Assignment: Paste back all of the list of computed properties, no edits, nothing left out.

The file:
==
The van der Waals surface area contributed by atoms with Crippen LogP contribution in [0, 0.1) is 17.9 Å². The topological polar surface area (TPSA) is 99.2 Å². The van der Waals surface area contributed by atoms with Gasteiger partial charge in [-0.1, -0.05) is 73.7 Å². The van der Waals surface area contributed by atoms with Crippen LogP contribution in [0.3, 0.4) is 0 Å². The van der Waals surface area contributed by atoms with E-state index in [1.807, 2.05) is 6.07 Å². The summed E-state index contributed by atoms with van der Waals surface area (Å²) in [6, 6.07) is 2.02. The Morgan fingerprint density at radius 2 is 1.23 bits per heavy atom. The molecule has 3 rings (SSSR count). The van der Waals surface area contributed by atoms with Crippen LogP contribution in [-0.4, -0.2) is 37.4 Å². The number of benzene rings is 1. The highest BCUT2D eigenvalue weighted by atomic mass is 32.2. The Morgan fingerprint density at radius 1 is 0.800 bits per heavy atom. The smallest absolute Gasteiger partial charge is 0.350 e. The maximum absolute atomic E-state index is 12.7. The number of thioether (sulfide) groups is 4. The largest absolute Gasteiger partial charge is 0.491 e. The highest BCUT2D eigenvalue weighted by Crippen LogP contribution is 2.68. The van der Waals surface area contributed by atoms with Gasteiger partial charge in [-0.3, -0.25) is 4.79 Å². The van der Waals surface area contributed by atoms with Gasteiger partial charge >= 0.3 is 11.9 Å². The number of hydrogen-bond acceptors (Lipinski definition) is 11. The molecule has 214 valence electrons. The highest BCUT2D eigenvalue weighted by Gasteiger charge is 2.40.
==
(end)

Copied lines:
The van der Waals surface area contributed by atoms with Crippen LogP contribution in [0, 0.1) is 17.9 Å². The topological polar surface area (TPSA) is 99.2 Å². The van der Waals surface area contributed by atoms with Gasteiger partial charge in [-0.1, -0.05) is 73.7 Å². The van der Waals surface area contributed by atoms with Crippen LogP contribution in [0.3, 0.4) is 0 Å². The van der Waals surface area contributed by atoms with E-state index in [1.807, 2.05) is 6.07 Å². The summed E-state index contributed by atoms with van der Waals surface area (Å²) in [6, 6.07) is 2.02. The Morgan fingerprint density at radius 2 is 1.23 bits per heavy atom. The molecule has 3 rings (SSSR count). The van der Waals surface area contributed by atoms with Crippen LogP contribution in [-0.4, -0.2) is 37.4 Å². The number of benzene rings is 1. The highest BCUT2D eigenvalue weighted by atomic mass is 32.2. The Morgan fingerprint density at radius 1 is 0.800 bits per heavy atom. The smallest absolute Gasteiger partial charge is 0.350 e. The maximum absolute atomic E-state index is 12.7. The number of thioether (sulfide) groups is 4. The largest absolute Gasteiger partial charge is 0.491 e. The highest BCUT2D eigenvalue weighted by Crippen LogP contribution is 2.68. The van der Waals surface area contributed by atoms with Gasteiger partial charge in [-0.3, -0.25) is 4.79 Å². The van der Waals surface area contributed by atoms with Gasteiger partial charge >= 0.3 is 11.9 Å². The number of hydrogen-bond acceptors (Lipinski definition) is 11. The molecule has 214 valence electrons. The highest BCUT2D eigenvalue weighted by Gasteiger charge is 2.40.